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rs422 device - must fake master

Discussion in 'General Electronics' started by Quack, Jan 27, 2004.

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  1. Quack

    Quack Guest


    I have a device which sends data to a controller - but i want to
    replace the controller with something of my own.

    The problem;

    The 'device' does not send out any data (test with scope) unless the
    controller is hooked up.

    A scope on the controller confirms it is sending out packets.
    A scope on the device confirms it does nothing without controller.

    (device is definantly responding though, there is data being
    transfered when in normal operating conditions)

    There is only 2 wires.

    (i am told by manufacturer its RS422)

    So can RS422 send AND receive via only 2 wires ? (obviously not

    If so, then how can i 'fake' the controller.

    I have recorded from the controller what i need to say to the 'device'
    in order to make it respond, but my simple rs422/rs485 serial
    converter seems inadequate to the job. It implements a 4-wire system,
    2tx, 2rx.

    So by tieing Rx1 to Tx1 and Rx2 to Tx2, i can send - but then i cant
    receive the response :( (through this converter)..

    Basically i need a way to receive this response, directly after
    sending a command to the device..

    Any simple thing i can knockup from bits lying around - or is this
    something that i should really purchase. In which case, what should i
    buy exactly ?

    Thanks for any help!,

  2. Tim Dicus

    Tim Dicus Guest

    Hi Alex,

    You mean it will not transmit with the connector removed?

    On the RS422 connector of your device, you must connect the RTS pin to the CTS pin, and the DSR pin to the DTR pin. This is usually
    required for RS232 ports also.

    This page (not my doing) shows the RS422 pinout of a female DB-9 connector:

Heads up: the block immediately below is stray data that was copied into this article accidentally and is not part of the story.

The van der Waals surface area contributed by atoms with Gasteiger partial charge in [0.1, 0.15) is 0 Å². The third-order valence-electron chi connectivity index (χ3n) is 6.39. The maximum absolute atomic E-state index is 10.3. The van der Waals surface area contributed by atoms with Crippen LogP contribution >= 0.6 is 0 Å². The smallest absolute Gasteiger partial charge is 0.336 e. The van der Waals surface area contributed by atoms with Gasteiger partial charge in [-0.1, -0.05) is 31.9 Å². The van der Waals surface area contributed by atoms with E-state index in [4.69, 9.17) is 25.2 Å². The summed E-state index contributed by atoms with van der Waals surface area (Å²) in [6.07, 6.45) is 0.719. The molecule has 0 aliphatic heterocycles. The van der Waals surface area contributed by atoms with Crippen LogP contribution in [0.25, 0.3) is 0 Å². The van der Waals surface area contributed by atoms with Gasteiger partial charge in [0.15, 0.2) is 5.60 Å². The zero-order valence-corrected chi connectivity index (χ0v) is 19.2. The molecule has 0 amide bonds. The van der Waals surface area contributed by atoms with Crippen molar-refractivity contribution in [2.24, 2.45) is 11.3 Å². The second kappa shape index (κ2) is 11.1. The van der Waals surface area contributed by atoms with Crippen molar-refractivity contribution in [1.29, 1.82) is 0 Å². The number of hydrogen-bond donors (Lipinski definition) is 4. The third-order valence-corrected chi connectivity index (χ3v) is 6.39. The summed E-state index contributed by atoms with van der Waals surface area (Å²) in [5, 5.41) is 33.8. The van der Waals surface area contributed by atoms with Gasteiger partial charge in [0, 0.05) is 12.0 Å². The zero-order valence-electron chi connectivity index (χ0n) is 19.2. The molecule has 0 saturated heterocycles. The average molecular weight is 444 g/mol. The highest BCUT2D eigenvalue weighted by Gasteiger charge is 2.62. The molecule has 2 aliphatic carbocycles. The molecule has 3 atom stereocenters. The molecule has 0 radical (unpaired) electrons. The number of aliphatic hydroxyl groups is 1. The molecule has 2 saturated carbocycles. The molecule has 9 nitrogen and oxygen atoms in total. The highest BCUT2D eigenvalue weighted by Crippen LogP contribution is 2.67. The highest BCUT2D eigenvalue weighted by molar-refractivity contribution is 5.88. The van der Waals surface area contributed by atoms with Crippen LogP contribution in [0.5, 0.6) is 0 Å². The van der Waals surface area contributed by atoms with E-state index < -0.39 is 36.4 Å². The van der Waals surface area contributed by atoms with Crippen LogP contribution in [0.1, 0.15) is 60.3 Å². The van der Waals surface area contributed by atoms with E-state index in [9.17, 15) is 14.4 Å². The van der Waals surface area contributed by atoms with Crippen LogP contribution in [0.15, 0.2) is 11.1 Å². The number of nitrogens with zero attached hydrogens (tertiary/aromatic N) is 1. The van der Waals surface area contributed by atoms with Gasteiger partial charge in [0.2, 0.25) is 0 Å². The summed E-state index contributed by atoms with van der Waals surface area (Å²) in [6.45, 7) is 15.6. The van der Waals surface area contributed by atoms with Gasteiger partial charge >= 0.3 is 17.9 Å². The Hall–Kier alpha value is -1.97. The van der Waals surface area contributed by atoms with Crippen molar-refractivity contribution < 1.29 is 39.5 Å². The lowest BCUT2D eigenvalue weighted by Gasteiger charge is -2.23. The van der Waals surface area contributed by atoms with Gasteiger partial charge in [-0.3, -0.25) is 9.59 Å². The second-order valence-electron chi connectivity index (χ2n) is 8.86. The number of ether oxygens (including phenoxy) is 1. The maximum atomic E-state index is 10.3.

Pin2 label is incorrect. It should be RTS instead of CTS.

    Then the device should start talking !^)

  3. Quack

    Quack Guest

    You mean it will not transmit with the connector removed?

    yes, when the 'device' is disconnected from its host, it stops
    Yes i know this well - but this connection has 4 wires, GND, +12v,
    data1, data2 - i dont know what data1 and data2 are, i thaught they
    were a one-way rs422 pair, and when testing with a scope DURING
    operation, it is indeed transfering data - but not without the host.

    So my question is what can the host possibly do to tell the deivce "im
    ready" - given its only 2 wires, and a differential data stream, it
    cant be flow control.
    So it must be using those wires to 'transmit' and then the SAME wires
    must be used to 'RECEIVE' by the host.

    Verry odd, i have not seen something like that before...

    Or is this some kind of standard bi-directional rs422 setup ? as far
    as i find on google, the TX and RX pairs are always seperate, i have
    not found one example where its run over a single pair.

    So i dont know how im going to tackle it :(.

  4. Tim Dicus

    Tim Dicus Guest

    Connect the RTS-CTS (and the DSR-DTR for RS232) pins on the same plug that connects to the transmitter that won't talk, like a
    loopback plug. A short jumper wire about 3/4" long should do.

    Take a look at:
    Note the connections on the examples. The RTS-CTS lines are "looped back".

    No *need* to connect the RTS-CTS (and DSR-DTR) lines from device to device. If the devices use flow control, it is usually
    accomplished with software (XON-XOFF signals).
    Some devices do not use flow control. They just send. If the device uses software flow control, send XON to start remote device
    transmission. Send XOFF to stop.
    This is a very common way of connecting RS422 and RS232 devices. I have seen (and used) variations of this. One variation uses one
    line (like DSR-DTR) looped back and the other (RTS-CTS) connected from one computer to the other. This way you can tell whether the
    plug is not connected (RTS-CTS and DSR-DTR disabled) or the power is off on the remote device (DSR-DTR enabled, RTS-CTS disabled).
    This also allows hardware flow control.

    The communication may not be bi-directional. Are you certain the "receiving" device transmits? Are you detecting the same data
    transmission (only one will be inverted) on both data lines? Or is the data signal on only one of the two lines? It is possible the
    devices are not using recommended RS422 connections.

  5. Tim Dicus

    Tim Dicus Guest

    Hi Alex,

    Just to clarify one point on my last post. When I said "this is a very common way of connecting RS422 and RS232 devices", I meant